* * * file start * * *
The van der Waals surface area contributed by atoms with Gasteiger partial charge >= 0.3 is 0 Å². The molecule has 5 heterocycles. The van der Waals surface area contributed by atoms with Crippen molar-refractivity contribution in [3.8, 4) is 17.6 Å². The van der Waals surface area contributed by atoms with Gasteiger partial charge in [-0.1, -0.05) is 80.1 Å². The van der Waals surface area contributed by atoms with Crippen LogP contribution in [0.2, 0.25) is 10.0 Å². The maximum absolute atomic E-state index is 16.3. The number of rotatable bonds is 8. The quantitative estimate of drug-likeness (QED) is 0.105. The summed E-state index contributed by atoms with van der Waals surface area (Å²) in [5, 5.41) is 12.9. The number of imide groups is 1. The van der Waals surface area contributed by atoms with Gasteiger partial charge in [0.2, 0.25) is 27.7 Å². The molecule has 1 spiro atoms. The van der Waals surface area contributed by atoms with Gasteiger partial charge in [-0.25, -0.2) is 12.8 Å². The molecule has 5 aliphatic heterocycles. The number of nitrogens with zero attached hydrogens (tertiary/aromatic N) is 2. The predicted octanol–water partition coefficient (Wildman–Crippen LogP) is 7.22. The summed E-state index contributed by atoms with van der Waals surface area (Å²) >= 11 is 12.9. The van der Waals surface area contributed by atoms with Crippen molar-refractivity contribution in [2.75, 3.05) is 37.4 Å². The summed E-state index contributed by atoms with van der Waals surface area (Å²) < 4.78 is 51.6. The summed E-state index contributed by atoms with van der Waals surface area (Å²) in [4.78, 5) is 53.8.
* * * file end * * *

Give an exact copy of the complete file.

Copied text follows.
The van der Waals surface area contributed by atoms with Gasteiger partial charge >= 0.3 is 0 Å². The molecule has 5 heterocycles. The van der Waals surface area contributed by atoms with Crippen molar-refractivity contribution in [3.8, 4) is 17.6 Å². The van der Waals surface area contributed by atoms with Gasteiger partial charge in [-0.1, -0.05) is 80.1 Å². The van der Waals surface area contributed by atoms with Crippen LogP contribution in [0.2, 0.25) is 10.0 Å². The maximum absolute atomic E-state index is 16.3. The number of rotatable bonds is 8. The quantitative estimate of drug-likeness (QED) is 0.105. The summed E-state index contributed by atoms with van der Waals surface area (Å²) in [5, 5.41) is 12.9. The number of imide groups is 1. The van der Waals surface area contributed by atoms with Gasteiger partial charge in [0.2, 0.25) is 27.7 Å². The molecule has 1 spiro atoms. The van der Waals surface area contributed by atoms with Gasteiger partial charge in [-0.25, -0.2) is 12.8 Å². The molecule has 5 aliphatic heterocycles. The number of nitrogens with zero attached hydrogens (tertiary/aromatic N) is 2. The predicted octanol–water partition coefficient (Wildman–Crippen LogP) is 7.22. The summed E-state index contributed by atoms with van der Waals surface area (Å²) >= 11 is 12.9. The van der Waals surface area contributed by atoms with Crippen molar-refractivity contribution in [2.75, 3.05) is 37.4 Å². The summed E-state index contributed by atoms with van der Waals surface area (Å²) < 4.78 is 51.6. The summed E-state index contributed by atoms with van der Waals surface area (Å²) in [4.78, 5) is 53.8.